- The Washington Times - Wednesday, August 11, 2004

Montgomery County schools officials said yesterday that they will open freshman orientation to about 200 high school students who have yet to prove their residency, though the students already have missed two deadlines to do so.

“We want to give the family and students every opportunity to provide address verification and continue with their schooling,” said Laura Steinberg, Montgomery County public schools’ director of reporting and regulatory accountability.

However, those students will not receive class schedules and cannot attend school if parents or guardians fail to provide residency verifications by orientation day.

About 2,000 of the county’s incoming freshmen missed the June 4 deadline, and hundreds still failed to verify their residency by June 15.

School officials said the number probably would be trimmed to 200 by yesterday.

“This process has never before been attempted in the county or in the state,” said Brian J. Porter, spokesman for Superintendent Jerry D. Weast. “It’s going to takea while to work out all the kinks.”

Officials have become increasingly vigilant in verifying residencies because of the increasing number of illegal aliens and students from neighboring districts wanting to attend Montgomery County’s schools without paying tuition.

However, the officials have also assured parents and guardians that addresses of foreign students would not be turned over to federal authorities on the trail of illegal immigrants.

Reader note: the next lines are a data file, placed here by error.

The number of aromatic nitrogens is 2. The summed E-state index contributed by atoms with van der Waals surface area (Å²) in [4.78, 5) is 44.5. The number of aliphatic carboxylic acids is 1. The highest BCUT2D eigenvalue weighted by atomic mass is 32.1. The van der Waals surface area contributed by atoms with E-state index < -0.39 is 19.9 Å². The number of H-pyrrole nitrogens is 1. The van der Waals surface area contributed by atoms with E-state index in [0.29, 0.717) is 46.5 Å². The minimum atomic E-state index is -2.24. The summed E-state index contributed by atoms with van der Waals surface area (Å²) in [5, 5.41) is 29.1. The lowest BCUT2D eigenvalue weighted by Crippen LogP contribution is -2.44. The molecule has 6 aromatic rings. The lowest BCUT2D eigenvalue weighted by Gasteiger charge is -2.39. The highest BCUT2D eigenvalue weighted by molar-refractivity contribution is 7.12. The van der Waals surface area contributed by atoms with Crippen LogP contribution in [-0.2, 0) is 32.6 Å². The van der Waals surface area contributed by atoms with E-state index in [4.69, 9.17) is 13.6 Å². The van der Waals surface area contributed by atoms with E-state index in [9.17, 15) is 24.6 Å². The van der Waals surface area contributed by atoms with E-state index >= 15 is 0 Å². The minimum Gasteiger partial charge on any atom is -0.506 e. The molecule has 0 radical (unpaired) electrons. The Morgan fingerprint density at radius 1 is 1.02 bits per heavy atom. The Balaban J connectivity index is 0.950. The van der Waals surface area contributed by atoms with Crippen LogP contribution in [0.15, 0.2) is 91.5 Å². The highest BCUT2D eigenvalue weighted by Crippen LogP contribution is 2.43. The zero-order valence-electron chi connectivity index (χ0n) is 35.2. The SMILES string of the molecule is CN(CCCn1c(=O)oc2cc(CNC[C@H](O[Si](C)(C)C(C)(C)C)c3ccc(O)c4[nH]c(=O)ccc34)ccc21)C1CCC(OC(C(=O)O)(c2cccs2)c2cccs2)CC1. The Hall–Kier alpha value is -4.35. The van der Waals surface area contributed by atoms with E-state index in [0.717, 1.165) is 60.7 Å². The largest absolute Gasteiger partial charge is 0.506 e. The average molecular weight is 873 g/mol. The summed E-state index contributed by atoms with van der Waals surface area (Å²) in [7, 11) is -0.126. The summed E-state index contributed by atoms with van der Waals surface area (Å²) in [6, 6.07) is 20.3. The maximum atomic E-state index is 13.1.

Prince George’s County public schools have encountered similar problems.

Joyce Jones, an enrollment official, said an 18-month investigation in 1997 to 1999, showed that 60 percent of students lived outside the county and that many were avoiding payment of tuition.

The Montgomery school district sent home letters in five languages in May, June and July that stated the requirement for residency verification.

Families can verify they are Montgomery County residents by submitting copies of leases or recent property tax, telephone or utility bills. The copies should include names and addresses of the parents or guardians.

“It’s been an intensive effort to contact parents,” said Kate Harrison, a school district spokeswoman.

Tuition to attend one of the county’s 23 high schools is about $10,000 per student and about $20,000 for a special education student, Miss Harrison also said.

Montgomery’s International Student Admissions Office enrolled more than 5,300 students in the past school year. They represented about 160 countries and spoke 123 different languages.

The office has scheduled an open house on Monday to show parents of foreign students how to prepare their children to attend county schools.The open house will be from 9 a.m. to 7 p.m. at the Rocking Horse Road Center, 4910 Macon Road, Rockville.

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